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The College Office (7S5) 718-804-6465 The College Office (7S5) 718-804-6465 Rosemarie Mazzone, Director Diana Balsamo: Associate Director Adam Stevens,

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Presentation on theme: "The College Office (7S5) 718-804-6465 The College Office (7S5) 718-804-6465 Rosemarie Mazzone, Director Diana Balsamo: Associate Director Adam Stevens,"— Presentation transcript:

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2 The College Office (7S5) The College Office (7S5) Rosemarie Mazzone, Director Diana Balsamo: Associate Director Adam Stevens, Scholarship & Financial Aid Coordinator Maryanne Bove, Secretary Carmela Maggi, Fee Waiver (7E2) Kathy Carosella, Fee Waiver (7E2)

3 Diana Balsamo Naviance & the College Process Homework Assignments & Meeting with your Counselor Newsletters, s & Facebook Upcoming College Related Events

4 Adam Stevens Paying for college Financial Aid ◦FAFSA 4caster ◦Net Price Calculators Scholarships ◦BTHS Website ◦Naviance

5 Rosemarie Mazzone College Office Website ◦ Bths.edu ◦ College Office Tab

6 The College Search How to find the right fit

7 The Right College What is the right college? Someone else’s choice? The college with the best radio station? US News & World Report’s #1? The college I can afford? Remember: The answer will be different for each student.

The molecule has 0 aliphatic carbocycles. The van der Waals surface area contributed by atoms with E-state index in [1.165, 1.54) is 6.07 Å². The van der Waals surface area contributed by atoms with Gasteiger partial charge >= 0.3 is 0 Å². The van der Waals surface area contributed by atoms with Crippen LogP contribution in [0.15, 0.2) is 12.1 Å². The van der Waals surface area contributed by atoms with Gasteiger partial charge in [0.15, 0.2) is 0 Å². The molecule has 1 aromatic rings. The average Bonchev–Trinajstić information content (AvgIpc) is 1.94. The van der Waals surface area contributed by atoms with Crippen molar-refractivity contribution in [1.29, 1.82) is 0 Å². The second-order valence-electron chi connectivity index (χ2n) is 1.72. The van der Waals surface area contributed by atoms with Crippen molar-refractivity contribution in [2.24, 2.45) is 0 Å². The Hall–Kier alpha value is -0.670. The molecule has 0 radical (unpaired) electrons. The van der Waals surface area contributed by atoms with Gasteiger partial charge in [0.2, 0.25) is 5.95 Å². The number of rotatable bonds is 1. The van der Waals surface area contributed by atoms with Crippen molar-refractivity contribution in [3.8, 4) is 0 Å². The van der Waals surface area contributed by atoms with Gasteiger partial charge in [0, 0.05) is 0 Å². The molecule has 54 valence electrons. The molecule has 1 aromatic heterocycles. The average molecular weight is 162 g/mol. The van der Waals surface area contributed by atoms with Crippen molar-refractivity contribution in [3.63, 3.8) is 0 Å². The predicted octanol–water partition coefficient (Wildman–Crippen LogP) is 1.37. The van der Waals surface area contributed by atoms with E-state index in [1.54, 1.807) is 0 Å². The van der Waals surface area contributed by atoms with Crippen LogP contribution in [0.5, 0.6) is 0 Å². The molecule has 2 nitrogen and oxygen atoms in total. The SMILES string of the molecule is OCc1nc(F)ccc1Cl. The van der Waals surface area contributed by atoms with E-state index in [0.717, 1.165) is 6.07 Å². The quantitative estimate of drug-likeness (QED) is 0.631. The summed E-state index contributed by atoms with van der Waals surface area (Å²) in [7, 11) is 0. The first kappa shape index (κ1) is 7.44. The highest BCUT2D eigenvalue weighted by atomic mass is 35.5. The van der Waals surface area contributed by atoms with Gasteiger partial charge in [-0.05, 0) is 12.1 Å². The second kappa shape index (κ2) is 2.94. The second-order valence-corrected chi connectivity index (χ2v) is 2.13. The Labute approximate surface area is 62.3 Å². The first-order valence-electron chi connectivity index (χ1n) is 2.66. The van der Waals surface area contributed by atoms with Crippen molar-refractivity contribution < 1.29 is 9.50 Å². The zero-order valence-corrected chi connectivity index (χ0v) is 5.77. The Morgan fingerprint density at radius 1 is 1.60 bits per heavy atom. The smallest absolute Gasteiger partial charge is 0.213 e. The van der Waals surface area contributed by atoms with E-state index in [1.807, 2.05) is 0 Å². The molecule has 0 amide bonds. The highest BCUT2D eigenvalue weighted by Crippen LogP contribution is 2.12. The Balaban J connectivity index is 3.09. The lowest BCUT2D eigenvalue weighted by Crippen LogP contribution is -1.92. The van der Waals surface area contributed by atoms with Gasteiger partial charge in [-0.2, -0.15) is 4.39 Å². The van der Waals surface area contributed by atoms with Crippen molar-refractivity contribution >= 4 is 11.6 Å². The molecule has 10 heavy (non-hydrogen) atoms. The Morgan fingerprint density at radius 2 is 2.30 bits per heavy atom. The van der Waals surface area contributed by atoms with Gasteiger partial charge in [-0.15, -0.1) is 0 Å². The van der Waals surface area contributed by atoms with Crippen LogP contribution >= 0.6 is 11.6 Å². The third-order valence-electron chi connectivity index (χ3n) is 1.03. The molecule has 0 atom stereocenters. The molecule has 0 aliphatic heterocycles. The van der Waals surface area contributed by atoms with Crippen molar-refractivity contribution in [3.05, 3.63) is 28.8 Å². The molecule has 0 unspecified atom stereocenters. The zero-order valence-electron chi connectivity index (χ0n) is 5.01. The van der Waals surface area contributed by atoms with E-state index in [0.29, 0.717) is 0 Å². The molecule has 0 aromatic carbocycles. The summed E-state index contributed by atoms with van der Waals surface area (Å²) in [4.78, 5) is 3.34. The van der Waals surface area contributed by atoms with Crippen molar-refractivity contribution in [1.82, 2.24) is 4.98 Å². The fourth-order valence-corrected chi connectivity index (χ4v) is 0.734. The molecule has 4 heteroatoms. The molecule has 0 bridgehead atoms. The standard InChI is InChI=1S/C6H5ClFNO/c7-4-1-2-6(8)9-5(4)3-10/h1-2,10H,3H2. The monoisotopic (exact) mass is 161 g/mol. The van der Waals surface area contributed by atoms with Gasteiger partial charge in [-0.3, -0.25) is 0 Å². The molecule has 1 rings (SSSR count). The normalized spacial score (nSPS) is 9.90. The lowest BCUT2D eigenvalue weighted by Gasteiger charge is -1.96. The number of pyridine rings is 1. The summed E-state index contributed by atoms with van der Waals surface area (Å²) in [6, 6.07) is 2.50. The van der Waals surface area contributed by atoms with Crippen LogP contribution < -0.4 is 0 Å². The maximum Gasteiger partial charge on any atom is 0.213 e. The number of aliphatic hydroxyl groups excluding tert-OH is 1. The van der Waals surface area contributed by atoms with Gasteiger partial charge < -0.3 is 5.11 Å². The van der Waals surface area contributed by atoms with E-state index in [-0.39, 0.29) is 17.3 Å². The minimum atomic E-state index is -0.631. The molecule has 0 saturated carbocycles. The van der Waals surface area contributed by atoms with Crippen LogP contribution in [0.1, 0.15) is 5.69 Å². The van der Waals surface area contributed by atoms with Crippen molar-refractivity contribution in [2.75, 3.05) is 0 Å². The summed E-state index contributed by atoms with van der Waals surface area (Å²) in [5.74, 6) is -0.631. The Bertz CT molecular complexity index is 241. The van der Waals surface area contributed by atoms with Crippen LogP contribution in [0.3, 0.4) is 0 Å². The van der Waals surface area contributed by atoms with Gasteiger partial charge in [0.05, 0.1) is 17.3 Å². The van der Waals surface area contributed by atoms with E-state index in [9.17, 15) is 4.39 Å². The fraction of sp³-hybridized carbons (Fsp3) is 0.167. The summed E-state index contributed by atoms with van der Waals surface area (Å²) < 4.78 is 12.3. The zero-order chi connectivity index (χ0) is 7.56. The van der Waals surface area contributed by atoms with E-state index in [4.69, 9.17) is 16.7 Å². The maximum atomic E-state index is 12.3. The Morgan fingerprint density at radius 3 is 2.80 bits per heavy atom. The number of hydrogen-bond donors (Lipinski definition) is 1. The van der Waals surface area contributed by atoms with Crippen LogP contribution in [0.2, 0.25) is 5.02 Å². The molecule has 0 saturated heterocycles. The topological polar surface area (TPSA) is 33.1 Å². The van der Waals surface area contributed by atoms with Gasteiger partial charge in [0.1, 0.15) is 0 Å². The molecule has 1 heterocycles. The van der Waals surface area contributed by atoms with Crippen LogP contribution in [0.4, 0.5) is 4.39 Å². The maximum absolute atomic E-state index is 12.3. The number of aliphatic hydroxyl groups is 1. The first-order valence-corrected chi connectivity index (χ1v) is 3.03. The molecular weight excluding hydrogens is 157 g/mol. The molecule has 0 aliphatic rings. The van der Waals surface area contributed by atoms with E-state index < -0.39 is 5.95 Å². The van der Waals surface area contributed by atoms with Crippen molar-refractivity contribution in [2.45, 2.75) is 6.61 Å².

8 Making the Match It’s not about finding the best college… It’s about finding the right college The right college is where students can be happy and successful. Successful students are happy and happy students are successful.

9 What is the first step? Self-Assessment: Discovery and Facing Reality Who are you? What do you want to do? What have you done so far? How hard have you worked in high school? How involved are you in the life of the school? What makes you special? College-Assessment: Narrowing the field Creating a working list and a final list.

10 College Selection There are more than 3300 colleges/universities in the U.S. alone Students generally apply to between 4 and 8 colleges Research and guidance help students narrow their lists

11 What factors should you consider? Geographic Location: proximity to home, weather and lifestyle Size and Diversity: student body, average class size and dorm life Academic Opportunities: what and how your will study Personal Opportunities: activities, jobs, internships and friends Reputation Student Profile: do you have what they want?

12 What will you do there? Do you have a career in mind? Are there specific majors that interest you? Is there depth and diversity within the academic programs? Can you change your major if you change you mind? Remember: College is a place to learn, explore and grow as a scholar and an individual.